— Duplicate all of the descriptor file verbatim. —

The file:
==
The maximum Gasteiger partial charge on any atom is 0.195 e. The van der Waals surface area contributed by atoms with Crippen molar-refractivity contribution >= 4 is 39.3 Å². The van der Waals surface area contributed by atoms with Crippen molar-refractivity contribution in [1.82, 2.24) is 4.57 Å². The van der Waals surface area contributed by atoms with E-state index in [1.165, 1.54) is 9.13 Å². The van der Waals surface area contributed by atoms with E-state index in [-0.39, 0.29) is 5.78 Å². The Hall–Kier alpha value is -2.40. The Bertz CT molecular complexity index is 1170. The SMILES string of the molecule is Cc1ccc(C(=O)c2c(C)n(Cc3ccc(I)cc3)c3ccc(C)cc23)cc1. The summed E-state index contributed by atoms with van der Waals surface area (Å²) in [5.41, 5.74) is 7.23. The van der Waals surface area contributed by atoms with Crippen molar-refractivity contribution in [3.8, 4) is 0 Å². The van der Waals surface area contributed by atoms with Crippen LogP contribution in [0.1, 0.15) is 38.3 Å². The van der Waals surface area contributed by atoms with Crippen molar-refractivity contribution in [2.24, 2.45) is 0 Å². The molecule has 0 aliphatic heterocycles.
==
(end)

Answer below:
The maximum Gasteiger partial charge on any atom is 0.195 e. The van der Waals surface area contributed by atoms with Crippen molar-refractivity contribution >= 4 is 39.3 Å². The van der Waals surface area contributed by atoms with Crippen molar-refractivity contribution in [1.82, 2.24) is 4.57 Å². The van der Waals surface area contributed by atoms with E-state index in [1.165, 1.54) is 9.13 Å². The van der Waals surface area contributed by atoms with E-state index in [-0.39, 0.29) is 5.78 Å². The Hall–Kier alpha value is -2.40. The Bertz CT molecular complexity index is 1170. The SMILES string of the molecule is Cc1ccc(C(=O)c2c(C)n(Cc3ccc(I)cc3)c3ccc(C)cc23)cc1. The summed E-state index contributed by atoms with van der Waals surface area (Å²) in [5.41, 5.74) is 7.23. The van der Waals surface area contributed by atoms with Crippen molar-refractivity contribution in [3.8, 4) is 0 Å². The van der Waals surface area contributed by atoms with Crippen LogP contribution in [0.1, 0.15) is 38.3 Å². The van der Waals surface area contributed by atoms with Crippen molar-refractivity contribution in [2.24, 2.45) is 0 Å². The molecule has 0 aliphatic heterocycles.